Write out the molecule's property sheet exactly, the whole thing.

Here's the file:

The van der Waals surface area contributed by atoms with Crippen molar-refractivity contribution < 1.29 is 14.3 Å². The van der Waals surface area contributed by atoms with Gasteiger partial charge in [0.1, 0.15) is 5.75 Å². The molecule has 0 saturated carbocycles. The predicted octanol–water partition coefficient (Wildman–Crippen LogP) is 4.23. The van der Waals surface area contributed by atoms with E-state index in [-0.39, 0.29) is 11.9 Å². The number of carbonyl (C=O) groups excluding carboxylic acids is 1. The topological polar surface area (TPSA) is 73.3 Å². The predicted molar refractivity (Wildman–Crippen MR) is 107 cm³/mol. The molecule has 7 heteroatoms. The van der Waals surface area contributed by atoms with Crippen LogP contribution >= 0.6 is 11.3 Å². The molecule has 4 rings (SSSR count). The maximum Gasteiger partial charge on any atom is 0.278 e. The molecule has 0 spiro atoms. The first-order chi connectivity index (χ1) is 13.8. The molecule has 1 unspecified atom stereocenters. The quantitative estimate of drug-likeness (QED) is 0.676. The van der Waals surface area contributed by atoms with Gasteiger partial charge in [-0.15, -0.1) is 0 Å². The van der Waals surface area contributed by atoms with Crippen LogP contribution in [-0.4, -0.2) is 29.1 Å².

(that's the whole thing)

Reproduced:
The van der Waals surface area contributed by atoms with Crippen molar-refractivity contribution < 1.29 is 14.3 Å². The van der Waals surface area contributed by atoms with Gasteiger partial charge in [0.1, 0.15) is 5.75 Å². The molecule has 0 saturated carbocycles. The predicted octanol–water partition coefficient (Wildman–Crippen LogP) is 4.23. The van der Waals surface area contributed by atoms with E-state index in [-0.39, 0.29) is 11.9 Å². The number of carbonyl (C=O) groups excluding carboxylic acids is 1. The topological polar surface area (TPSA) is 73.3 Å². The predicted molar refractivity (Wildman–Crippen MR) is 107 cm³/mol. The molecule has 7 heteroatoms. The van der Waals surface area contributed by atoms with Crippen LogP contribution >= 0.6 is 11.3 Å². The molecule has 4 rings (SSSR count). The maximum Gasteiger partial charge on any atom is 0.278 e. The molecule has 0 spiro atoms. The first-order chi connectivity index (χ1) is 13.8. The molecule has 1 unspecified atom stereocenters. The quantitative estimate of drug-likeness (QED) is 0.676. The van der Waals surface area contributed by atoms with Gasteiger partial charge in [-0.15, -0.1) is 0 Å². The van der Waals surface area contributed by atoms with Crippen LogP contribution in [-0.4, -0.2) is 29.1 Å².